Among the nagging questions left in the wake of theterrorist attack against our special mission compound in Benghazi, Libya, iswhether or not more could have been done to save the lives of the four Americanswho were murdered, including Ambassador Chris Stevens.
Judicial Watch already exposed the Obama administration’slie that no military help was within striking distance by releasing an unclassified Navy map showing that the military had amultitude of forces in the region surrounding Libya at the time of the attack.
And now we learnthrough a JW investigation that there wereserious concerns about the security detail hired to protect the Benghazidiplomatic facility; serious enough that the firm was flagged as a “do nothire” by a key State Department security official.
On February 28, 2014, we obtained documentsfrom the U.S. Department of State revealing that Blue Mountain Group (BMG), thesecurity firm hired to protect the U.S. Consulate in Benghazi, had lost atleast two previous private security contracts in Tripoli and was hired despitea warning from the Embassy Acting Regional Security Officer.
According to the documents, which we received in response toour February 25, 2013 FOIA lawsuit, on June 7, 2012, Tripoli ActingSecurity Regional Officer (ARSO) Jairo Saravia sent the following email to RSO David Oliveira (Temporary Duty Office to Benghazi atthe time) and others:
Just a quick note in regards toBlue Mountain. The company has lost several security contracts here in Tripoli,including the Corinthian Hotel and Palm City Complex. The latest information isBlue Mountain is not licensed by the GOL to provide security services in Libya.I would advise not to use their services to provide security for any of ourannexes and/or offices due to the sensitivity this issue has with the currentGOL.
A second emailthat same day, from RSO Greg Levin, apparently responding to the Saravia email,said that BMG did not have a licensing problem, but did not refute that it hadlost several security contracts in Tripoli. In fact, additional emails betweenState Department personnel in Libya sent that day suggest that licensing forsecurity firms had become an acknowledged problem, with one email stating, “Wehave got to get legal to change how licensing is done for contractors.”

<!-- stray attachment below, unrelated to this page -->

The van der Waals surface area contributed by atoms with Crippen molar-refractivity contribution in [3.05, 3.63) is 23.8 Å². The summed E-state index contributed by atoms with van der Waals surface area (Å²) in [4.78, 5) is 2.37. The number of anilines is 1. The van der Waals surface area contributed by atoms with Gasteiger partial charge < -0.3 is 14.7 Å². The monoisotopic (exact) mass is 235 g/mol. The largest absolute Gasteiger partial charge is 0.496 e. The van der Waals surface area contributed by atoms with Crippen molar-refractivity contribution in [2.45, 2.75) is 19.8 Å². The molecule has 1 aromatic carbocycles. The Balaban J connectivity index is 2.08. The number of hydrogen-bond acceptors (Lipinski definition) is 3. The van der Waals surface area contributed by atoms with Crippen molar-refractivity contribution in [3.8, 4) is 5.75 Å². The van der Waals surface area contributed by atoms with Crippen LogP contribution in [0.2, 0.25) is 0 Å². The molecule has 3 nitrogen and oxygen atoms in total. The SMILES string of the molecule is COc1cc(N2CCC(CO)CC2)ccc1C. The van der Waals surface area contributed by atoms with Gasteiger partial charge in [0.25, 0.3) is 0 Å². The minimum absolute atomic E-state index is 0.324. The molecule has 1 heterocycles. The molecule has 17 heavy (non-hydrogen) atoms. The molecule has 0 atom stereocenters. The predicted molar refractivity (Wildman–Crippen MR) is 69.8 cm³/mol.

The documents also reveal that in Benghazi in April 2012,there was almost a physical altercation between a BMG supervisor and a member of the Libyan MartyrsBrigade, a Libyan militia that was supposed to provide security at the Benghazicompound the day of the September 11, 2012 attacks. According to an April 18, 2012, email from ARSO TeresaCrowningshield to DS Program Manager Norm Floyd:
At 1130 hours, a verbal altercationoccurred between the Libyan February 17th Martyrs Brigade team member andMr.[REDACTED]. The team member then notified the brigade team leader of theincident, who then went to the gate to speak with [REDACTED]. At that time, asecond verbal altercation occurred between the three and [REDACTED] left thecompound. The team leader then came to the RSO office and reported theincident.
The team leader stated that[REDACTED] made an inappropriate comment with reference to Gaddafi. Then whenthe team leader came to speak with [REDACTED] he made derogatory commentsregarding the team leader’s mother. As the situation escalated to the point ofa likely physical confrontation, [REDACTED] left the compound.
So here we have a security detail with a checkered past, tosay the least, openly fighting with the Libyan security detail they weresupposed to train!
The role BMG played in protecting the security of the Benghazifacility first came to light shortly after the September 2012 terrorist attackwhen State Department spokesperson Victoria Nuland emphatically denied that State had hired any private firm to provide securityat the American mission in Benghazi: